Morphosemantic number

Morphosemantic number: From Kiowa noun classes to UG number features. By Daniel Harbour. (Studies in natural language and linguistic theory 69.) Dordrecht: Springer, 2007. Pp. xvi, 216. ISBN 9781402050374. $139.

Reviewed by Wolfgang Schulze, University of Munich

In this volume, Daniel Harbour aims to provide a unified theory of number that uses syntax to link morphology and semantics. H’s volume is both an impressive treatise on the theoretical issues concerning number and a rich empirical study that takes its data from Kiowa, an indigenous and highly endangered Kiowa-Tanoan language spoken in Oklahoma.

Kiowa is famous for its so-called inverse number system. Each of Kiowa’s nine noun classes— which are identified by the interaction of number markers and agreement patterns of the corresponding verb—is associated with an inherent number feature. Atypical instances of number are marked by the inverse number morpheme. The corresponding analyses are based on morphology (i.e. number and agreement marking), semantics (i.e. number features), and syntax (i.e. agreement constraints). Such an analysis is not unique to Kiowa; it is also used for a number of languages that are sensitive to noun classification and agreement. However, specific to Kiowa is that most of the agreement markers are packed into a portmanteau morpheme that includes the values of both person and number.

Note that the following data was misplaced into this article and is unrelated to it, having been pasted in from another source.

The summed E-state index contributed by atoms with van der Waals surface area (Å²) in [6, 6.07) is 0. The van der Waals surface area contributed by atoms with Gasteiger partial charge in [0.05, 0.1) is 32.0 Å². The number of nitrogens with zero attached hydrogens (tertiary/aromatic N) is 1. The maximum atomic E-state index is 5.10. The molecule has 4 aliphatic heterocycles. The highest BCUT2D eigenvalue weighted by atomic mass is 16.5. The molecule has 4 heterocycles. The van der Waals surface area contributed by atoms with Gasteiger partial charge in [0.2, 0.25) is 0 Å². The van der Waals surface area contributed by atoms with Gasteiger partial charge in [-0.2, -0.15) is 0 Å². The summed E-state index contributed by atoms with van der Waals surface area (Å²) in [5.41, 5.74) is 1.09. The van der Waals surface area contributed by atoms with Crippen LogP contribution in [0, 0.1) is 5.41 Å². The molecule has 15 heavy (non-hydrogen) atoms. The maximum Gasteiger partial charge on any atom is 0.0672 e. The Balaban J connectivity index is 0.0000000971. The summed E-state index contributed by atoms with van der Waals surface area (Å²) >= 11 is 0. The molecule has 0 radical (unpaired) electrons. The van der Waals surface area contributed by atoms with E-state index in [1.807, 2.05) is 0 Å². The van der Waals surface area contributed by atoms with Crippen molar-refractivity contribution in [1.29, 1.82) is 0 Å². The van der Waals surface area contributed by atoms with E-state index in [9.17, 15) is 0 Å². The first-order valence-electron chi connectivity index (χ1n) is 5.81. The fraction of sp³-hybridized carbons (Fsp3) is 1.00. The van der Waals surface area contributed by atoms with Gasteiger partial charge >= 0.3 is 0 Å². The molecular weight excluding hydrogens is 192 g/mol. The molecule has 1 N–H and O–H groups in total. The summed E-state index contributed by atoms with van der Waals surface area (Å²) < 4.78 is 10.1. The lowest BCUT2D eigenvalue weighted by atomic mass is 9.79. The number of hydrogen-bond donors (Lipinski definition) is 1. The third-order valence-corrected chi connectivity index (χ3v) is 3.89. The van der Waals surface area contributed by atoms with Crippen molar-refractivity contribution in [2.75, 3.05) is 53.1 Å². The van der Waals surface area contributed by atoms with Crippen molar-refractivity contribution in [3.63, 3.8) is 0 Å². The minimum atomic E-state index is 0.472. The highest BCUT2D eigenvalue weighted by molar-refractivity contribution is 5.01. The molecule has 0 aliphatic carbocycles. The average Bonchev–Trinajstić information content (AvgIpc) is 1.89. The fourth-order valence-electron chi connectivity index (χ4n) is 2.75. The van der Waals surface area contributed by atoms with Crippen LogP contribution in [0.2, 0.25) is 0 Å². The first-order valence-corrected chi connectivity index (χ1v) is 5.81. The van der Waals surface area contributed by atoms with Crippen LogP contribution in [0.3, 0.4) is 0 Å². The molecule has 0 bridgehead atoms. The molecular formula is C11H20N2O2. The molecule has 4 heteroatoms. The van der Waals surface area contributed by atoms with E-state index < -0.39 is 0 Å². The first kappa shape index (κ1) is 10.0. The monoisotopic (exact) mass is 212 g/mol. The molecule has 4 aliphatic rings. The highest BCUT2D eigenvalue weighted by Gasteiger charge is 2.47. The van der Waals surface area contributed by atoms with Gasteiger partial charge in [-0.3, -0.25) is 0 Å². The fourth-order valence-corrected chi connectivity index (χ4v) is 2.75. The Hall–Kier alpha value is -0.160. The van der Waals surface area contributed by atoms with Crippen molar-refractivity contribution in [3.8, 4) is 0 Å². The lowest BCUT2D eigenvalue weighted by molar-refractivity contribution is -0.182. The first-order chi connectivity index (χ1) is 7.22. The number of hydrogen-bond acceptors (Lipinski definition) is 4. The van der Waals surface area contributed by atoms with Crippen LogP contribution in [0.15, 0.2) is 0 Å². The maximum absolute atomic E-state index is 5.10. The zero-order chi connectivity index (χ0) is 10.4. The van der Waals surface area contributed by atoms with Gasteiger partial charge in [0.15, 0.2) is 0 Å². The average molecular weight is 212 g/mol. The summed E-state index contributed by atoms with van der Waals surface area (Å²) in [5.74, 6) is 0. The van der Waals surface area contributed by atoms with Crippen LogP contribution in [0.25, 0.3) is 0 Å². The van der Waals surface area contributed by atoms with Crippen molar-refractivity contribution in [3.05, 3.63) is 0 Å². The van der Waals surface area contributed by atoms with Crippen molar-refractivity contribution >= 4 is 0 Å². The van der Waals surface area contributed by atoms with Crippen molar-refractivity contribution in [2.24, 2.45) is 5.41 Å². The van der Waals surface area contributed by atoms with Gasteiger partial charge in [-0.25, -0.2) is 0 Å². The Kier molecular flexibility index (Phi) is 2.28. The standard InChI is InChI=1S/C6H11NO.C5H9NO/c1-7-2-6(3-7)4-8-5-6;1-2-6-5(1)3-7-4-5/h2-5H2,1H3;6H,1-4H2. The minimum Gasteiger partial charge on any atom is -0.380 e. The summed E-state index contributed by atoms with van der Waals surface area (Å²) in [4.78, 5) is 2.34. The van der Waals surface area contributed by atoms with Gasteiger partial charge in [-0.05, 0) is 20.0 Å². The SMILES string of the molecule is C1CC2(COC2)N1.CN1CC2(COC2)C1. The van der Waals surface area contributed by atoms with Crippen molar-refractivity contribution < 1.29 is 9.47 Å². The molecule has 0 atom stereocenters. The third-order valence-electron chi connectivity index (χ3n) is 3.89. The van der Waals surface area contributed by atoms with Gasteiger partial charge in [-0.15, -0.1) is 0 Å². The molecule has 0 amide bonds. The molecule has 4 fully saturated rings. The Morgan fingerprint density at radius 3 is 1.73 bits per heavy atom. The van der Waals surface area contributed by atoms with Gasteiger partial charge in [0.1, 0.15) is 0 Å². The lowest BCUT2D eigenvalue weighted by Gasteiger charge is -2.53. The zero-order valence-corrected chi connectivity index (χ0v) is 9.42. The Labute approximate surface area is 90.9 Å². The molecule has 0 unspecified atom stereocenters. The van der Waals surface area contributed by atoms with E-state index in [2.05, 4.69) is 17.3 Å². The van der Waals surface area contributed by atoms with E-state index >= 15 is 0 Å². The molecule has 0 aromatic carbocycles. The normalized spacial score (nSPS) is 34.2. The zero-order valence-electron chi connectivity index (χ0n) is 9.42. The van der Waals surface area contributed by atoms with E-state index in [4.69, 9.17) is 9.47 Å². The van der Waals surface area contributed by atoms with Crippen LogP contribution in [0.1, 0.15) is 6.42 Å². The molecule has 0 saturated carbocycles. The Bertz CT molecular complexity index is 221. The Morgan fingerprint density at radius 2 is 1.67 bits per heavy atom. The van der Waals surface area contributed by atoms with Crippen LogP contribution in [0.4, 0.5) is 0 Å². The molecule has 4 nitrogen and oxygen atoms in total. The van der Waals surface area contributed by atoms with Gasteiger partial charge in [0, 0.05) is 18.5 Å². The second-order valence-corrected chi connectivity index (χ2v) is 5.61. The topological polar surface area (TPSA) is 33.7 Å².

H begins with an introductory chapter, ‘Framework’ (1–20), which provides both the theoretical and the empirical background, including helpful data on Kiowa. In Ch. 2, ‘Kiowa’s noun classes’ (21–59), H carefully describes the nine number-agreement classes of Kiowa, using mnemonic terminology. Accordingly, Kiowa nouns are classified morphosyntactically based on the threefold distinction of referential cardinality (i.e. one, two, three, and more). H argues that the individual classes are marked for strong semantic values such as humanness, animateness, and different types of inanimateness (e.g. self-propulsion, body parts, vegetal classes).

Ch. 3, ‘Number features’ (61–115), presents ‘an inventory of number features, properly semantically defined, together with a theory of their distribution and interaction in the syntax and their treatment in the morphology’ (61). In Ch. 4, ‘Agreement and suppletion’ (117–55), H turns to a second system of classificatory effects—namely, verbal suppletion, which usually operates in cooperation with the corresponding agreement pattern. Agreement markers are discussed in more detail in Ch. 5, ‘The agreement prefix’ (137–91). Here, H illustrates his micromorphology analysis: the large world of Kiowa agreement prefixes can be reduced semantically—and, considering allomorphic variation, formally—to basic features that are motivated by a unified morphosemantic theory of number.

The final chapter, ‘Conclusions and consequences’ (193–200), briefly evaluates the analyses and explores to what extent Kiowa is marked for a gender or a gender-number system. H compares the morphosemantics of Kiowa noun classes to the system of noun classification in Bantu. A full analysis of a Kiowa short story, ‘A Hunting Story’, is provided in the appendix. The volume closes with a bibliography and a name and subject index.

H’s book is an impressive investigation of the complex world of morphosemantics. However, the reader must be acquainted with the central claims and descriptive techniques of formal grammar to fully enjoy both the careful analyses and the Kiowa data.